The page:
While most inspections can and should be limited in scope, the fact remains that OSHA can cite employers for violations that are in plain sight, she points out. “Employers must consent to the drone use, but the question remains as to how the scope of an investigation might change if an employer refuses.”

Baroni explains that it is unclear at this point whether the agency’s policy requiring employer permission will survive if OSHA is granted the Blanket Public COA it’s seeking from the FAA to use the drones anywhere in the country.

She stresses that employers should be aware of this policy and the fact that drones could be a requested part of a future OSHA inspection. “Employers may want to give some thought to their facilities and whether drones can be safely flown without causing damage to equipment or processes,” she says. If an employer allows OSHA to use drones during an inspection, she recommends they consider getting involved from the outset in the development of the flight plan and attempt to get copies of any data that is collected.

Drone Use Will Increase

John S. Ho, an attorney with the law firm of Cozen O’Connor, also believes the use of drones in OSHA inspections is likely to increase, and he believes that raises some novel issues that need to be considered by employers.

“Until some of these issues become more fully developed and depending, of course, on the specific facts, drones may present a situation where the employer might consider going against conventional thinking and err on the side of withholding consent,” he advises.

It is well-settled that an employer can generally require OSHA to obtain an inspection warrant before entering the worksite, Ho explains. Although determining whether to do this is always a fact-sensitive analysis, he says conventional thinking suggests that the better course is usually to define the scope of the inspection with the OSHA inspector as opposed to requiring a warrant.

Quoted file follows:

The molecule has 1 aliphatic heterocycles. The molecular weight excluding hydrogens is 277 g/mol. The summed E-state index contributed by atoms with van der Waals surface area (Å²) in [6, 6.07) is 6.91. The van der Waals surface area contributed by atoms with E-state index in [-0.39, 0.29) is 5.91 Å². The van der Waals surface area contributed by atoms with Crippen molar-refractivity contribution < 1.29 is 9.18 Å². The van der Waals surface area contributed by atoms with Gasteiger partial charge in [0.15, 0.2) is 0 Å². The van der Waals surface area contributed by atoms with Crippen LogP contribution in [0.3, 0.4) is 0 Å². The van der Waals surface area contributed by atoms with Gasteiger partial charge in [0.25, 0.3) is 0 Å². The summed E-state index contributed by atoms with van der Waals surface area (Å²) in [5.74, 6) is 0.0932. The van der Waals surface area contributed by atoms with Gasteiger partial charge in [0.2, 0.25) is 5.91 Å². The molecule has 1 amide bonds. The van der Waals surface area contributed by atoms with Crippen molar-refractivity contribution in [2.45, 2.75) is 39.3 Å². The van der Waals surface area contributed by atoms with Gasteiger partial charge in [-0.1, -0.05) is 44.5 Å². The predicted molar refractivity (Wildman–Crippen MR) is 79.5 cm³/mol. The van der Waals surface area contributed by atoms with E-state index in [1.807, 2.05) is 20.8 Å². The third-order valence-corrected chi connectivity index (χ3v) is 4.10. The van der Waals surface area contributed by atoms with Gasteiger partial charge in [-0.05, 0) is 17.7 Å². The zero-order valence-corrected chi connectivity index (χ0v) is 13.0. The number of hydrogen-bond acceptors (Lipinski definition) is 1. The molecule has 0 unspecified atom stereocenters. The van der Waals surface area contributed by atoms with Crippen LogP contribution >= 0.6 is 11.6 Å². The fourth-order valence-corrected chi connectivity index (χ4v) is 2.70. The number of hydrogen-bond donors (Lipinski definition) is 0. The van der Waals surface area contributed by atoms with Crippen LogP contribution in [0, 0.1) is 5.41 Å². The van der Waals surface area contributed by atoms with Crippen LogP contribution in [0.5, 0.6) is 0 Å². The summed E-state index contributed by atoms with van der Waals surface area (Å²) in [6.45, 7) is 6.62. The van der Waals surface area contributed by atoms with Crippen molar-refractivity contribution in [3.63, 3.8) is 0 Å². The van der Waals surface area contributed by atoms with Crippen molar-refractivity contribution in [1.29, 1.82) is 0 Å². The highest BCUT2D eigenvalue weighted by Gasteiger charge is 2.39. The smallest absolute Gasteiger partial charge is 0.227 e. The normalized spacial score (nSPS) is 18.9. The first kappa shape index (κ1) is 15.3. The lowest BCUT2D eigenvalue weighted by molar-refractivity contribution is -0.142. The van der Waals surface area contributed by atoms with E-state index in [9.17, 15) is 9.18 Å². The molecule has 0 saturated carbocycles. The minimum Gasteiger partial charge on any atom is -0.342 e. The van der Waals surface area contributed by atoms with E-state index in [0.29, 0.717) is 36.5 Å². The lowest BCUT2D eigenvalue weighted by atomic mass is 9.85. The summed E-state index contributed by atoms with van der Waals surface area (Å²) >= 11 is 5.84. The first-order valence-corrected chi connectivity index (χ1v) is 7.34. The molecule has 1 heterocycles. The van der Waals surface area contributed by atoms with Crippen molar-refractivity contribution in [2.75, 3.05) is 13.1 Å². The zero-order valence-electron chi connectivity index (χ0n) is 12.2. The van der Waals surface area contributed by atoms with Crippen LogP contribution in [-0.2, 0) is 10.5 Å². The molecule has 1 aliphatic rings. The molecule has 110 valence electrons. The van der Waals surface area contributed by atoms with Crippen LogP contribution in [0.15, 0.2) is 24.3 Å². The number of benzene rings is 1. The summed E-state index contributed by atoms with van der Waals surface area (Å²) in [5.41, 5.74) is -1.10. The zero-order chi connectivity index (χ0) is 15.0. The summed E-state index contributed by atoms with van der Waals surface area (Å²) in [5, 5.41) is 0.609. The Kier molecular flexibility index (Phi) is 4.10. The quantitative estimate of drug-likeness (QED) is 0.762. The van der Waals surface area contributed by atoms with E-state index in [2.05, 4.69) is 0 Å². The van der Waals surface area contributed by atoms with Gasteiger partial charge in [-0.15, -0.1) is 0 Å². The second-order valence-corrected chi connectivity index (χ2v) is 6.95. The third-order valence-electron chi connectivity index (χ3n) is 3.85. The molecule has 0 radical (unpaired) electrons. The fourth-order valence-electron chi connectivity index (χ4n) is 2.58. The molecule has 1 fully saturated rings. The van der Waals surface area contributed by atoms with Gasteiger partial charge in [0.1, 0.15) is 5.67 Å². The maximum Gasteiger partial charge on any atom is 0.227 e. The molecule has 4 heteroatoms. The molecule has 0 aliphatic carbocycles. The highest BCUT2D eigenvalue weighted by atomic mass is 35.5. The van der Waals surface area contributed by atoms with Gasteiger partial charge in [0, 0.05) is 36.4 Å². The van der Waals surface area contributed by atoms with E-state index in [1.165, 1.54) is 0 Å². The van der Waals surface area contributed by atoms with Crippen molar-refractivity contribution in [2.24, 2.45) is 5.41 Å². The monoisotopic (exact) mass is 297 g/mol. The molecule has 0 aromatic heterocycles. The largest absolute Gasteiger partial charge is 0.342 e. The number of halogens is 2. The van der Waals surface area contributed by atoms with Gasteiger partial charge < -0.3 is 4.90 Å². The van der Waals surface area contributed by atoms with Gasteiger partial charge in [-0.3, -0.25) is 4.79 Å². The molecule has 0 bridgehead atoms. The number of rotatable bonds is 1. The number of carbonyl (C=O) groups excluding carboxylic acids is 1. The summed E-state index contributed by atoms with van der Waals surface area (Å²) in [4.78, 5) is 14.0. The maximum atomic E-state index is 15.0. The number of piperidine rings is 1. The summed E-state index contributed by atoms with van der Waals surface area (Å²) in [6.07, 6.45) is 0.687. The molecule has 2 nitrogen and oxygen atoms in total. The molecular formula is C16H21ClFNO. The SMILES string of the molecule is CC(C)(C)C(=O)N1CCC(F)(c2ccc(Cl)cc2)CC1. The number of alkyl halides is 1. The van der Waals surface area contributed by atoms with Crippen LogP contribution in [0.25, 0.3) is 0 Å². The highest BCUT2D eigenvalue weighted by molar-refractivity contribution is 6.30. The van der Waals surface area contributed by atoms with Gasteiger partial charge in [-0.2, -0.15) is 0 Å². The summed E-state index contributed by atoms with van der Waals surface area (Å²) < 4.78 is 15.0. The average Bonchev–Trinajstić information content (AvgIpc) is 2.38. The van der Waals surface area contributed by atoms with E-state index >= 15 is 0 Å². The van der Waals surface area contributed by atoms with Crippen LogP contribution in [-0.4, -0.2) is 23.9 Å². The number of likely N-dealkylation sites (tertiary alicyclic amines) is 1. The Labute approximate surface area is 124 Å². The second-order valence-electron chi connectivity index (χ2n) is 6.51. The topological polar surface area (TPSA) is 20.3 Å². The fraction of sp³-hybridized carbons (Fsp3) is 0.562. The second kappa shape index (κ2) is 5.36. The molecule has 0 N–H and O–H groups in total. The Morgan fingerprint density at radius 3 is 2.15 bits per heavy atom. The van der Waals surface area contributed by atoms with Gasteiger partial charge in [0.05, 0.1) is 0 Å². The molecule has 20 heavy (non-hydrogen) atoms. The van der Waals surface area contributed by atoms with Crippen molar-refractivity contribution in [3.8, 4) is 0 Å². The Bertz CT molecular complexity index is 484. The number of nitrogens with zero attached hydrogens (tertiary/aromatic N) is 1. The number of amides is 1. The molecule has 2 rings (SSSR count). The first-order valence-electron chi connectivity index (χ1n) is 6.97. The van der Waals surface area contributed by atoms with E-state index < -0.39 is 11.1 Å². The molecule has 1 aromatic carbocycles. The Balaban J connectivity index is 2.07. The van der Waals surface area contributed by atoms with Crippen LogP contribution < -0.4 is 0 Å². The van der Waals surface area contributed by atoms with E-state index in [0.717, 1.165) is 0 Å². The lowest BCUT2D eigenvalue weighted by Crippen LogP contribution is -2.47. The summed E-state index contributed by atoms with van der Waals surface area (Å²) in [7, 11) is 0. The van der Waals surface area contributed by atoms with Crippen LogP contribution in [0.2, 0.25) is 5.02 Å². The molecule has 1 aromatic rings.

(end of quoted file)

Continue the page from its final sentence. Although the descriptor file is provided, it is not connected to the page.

Conventional strategy in responding to an OSHA inspection also includes the practice of the authorized employer representative accompanying the inspector, essentially mimicking the investigation This includes taking the same pictures, measurements and other actions so the employer essentially possesses the same data as the inspector gathered during the walkaround. When a drone is used it becomes extremely difficult to accomplish.

If the employer decides to acquiesce to OSHA’s request, Ho’s recommendation coincides with Baroni’s advice, saying if the employer considers reaching an agreement with OSHA, it should include the specific flight plan to be used, agreeing that all photographs will be promptly shared and have the authorized representative observe the drone’s operation.

However, Ho warns that even if the scope of the inspection is defined, citations generally still can be issued targeting recognized hazards whenever they are found “in plain sight.” He also says it seems likely a drone equipped with a camera might capture more hazards in “plain” sight than a traditional walkaround where the inspector is usually directed to the site of an accident by the most direct route.

In addition, there is a danger that a company’s trade secrets may be exposed to the OSHA drone images. He urges employers to make sure this issue is addressed and answered by OSHA before giving consent for drones in their facility.

The bottom line is that OSHA’s use of drones is not going away and is likely to expand from worksites that are considered too dangerous for physically examinations by inspectors, to greater use in more routine facilities’ reviews. In facing that possibility, it is the employers’ job to make sure they are ready when that day comes.


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Is your team CPR ready to save a life?

CPR/First Aid – Corporate and Group Classes

 Anyone can learn CPR, is your firm ready to save a life? #cprreadytosavealife